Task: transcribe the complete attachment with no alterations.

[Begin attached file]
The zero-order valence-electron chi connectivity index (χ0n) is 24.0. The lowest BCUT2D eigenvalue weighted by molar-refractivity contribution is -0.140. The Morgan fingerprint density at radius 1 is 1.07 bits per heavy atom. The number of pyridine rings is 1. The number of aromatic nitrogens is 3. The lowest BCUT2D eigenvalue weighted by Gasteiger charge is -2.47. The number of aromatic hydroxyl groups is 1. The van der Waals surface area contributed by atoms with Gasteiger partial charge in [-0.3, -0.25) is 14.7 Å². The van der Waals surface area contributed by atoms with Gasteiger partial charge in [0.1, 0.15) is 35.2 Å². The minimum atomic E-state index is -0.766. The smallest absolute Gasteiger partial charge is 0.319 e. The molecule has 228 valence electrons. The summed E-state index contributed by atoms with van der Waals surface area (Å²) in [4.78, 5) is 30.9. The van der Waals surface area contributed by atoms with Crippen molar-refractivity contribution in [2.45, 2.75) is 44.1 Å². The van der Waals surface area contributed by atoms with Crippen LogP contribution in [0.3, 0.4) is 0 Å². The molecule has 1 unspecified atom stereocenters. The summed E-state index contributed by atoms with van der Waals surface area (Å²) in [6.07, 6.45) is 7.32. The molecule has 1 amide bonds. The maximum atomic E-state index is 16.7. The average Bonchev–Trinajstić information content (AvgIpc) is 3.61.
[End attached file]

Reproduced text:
The zero-order valence-electron chi connectivity index (χ0n) is 24.0. The lowest BCUT2D eigenvalue weighted by molar-refractivity contribution is -0.140. The Morgan fingerprint density at radius 1 is 1.07 bits per heavy atom. The number of pyridine rings is 1. The number of aromatic nitrogens is 3. The lowest BCUT2D eigenvalue weighted by Gasteiger charge is -2.47. The number of aromatic hydroxyl groups is 1. The van der Waals surface area contributed by atoms with Gasteiger partial charge in [-0.3, -0.25) is 14.7 Å². The van der Waals surface area contributed by atoms with Gasteiger partial charge in [0.1, 0.15) is 35.2 Å². The minimum atomic E-state index is -0.766. The smallest absolute Gasteiger partial charge is 0.319 e. The molecule has 228 valence electrons. The summed E-state index contributed by atoms with van der Waals surface area (Å²) in [4.78, 5) is 30.9. The van der Waals surface area contributed by atoms with Crippen molar-refractivity contribution in [2.45, 2.75) is 44.1 Å². The van der Waals surface area contributed by atoms with Crippen LogP contribution in [0.3, 0.4) is 0 Å². The molecule has 1 unspecified atom stereocenters. The summed E-state index contributed by atoms with van der Waals surface area (Å²) in [6.07, 6.45) is 7.32. The molecule has 1 amide bonds. The maximum atomic E-state index is 16.7. The average Bonchev–Trinajstić information content (AvgIpc) is 3.61.